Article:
The Clovis culture is believed by many archaeologists to coincide with the time the first Americans arrived on the continent from Asia via the Bering Land Bridge about 13,000 to 13,500 years ago, Bamforth said.

In addition to the camel and horse residue on the artifacts, a third item from the Mahaffy Cache is the first Clovis tool ever to test positive for sheep, and a fourth tested positive for bear.

Dozens of species of North American mammals went extinct by the end of the Pleistocene, including American camels, American horses, woolly mammoth, dire wolves, short-faced bears, saber-toothed cats, woolly rhinos and giant ground sloths. While some scientists speculate ice-age mammals disappeared as a result of overhunting, climate change or even the explosion of a wayward asteroid, the reasons are still unresolved, Bamforth said.

"I was somewhat surprised to find mammal protein residues on these tools, in part because we initially suspected that the Mahaffy Cache might be ritualistic rather than a utilitarian," said Yohe. "There are so few Clovis-age tool caches that have been discovered that we really don't know very much about them.'

While the quality and patterns on several of the artifacts resemble Clovis stonework, "It was the camel and horse protein results that were the clincher for me," said Bamforth. "We haven't had camels or horses around here since the late Pleistocene." The artifacts that showed animal protein residues were each tested three times to ensure accuracy.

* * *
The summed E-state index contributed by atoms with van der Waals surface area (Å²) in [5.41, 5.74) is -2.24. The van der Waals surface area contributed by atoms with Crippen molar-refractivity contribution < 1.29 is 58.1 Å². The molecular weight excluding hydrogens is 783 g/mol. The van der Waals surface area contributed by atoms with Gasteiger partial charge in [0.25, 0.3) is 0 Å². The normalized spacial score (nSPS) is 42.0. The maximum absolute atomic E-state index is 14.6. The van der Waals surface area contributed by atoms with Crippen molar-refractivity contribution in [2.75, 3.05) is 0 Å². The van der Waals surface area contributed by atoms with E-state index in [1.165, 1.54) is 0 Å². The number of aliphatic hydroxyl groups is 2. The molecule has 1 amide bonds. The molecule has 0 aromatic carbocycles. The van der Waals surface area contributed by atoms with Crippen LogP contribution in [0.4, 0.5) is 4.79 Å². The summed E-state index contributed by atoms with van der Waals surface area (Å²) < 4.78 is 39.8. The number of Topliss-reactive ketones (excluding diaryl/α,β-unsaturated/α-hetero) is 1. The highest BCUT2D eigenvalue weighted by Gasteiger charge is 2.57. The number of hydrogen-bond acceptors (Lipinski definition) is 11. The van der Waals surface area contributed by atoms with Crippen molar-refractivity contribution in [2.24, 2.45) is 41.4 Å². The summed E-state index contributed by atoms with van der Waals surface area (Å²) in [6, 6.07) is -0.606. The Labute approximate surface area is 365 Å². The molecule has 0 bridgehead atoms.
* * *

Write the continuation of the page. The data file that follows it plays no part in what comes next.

Bamforth believes the type of people who buried the Mahaffy Cache "lived in small groups and forged relationships over large areas." "I'm skeptical that they wandered widely, and they may have been bound together by a larger human network." A single individual could have easily carried all of the Mahaffy Cache tools a significant distance, he said.

One of the tools, a stunning, oval-shaped bifacial knife that had been sharpened all the way around, is almost exactly the same shape, size and width of an obsidian knife found in a Clovis cache known as the Fenn Cache from south of Yellowstone National Park, said Bamforth. "Except for the raw material, they are almost identical," he said.

"There is a magic to these artifacts," said Mahaffy. "One of the things you don't get from just looking at them is how incredible they feel in your hand --they are almost ergonomically perfect and you can feel how they were used. " . source

My comment: Yup-back on the article before. We really don't know so much. The last sentence is what is really striking me-he more or less said that the tools were VERY good. And note, the dating to 13 000 years ago is the earliest date this things were lastly used. They might be around from a lot more time. Reading this, I don't get how some people might believe that the Earth is only 5000 years old or that we're the best masters of the Earth. It's just...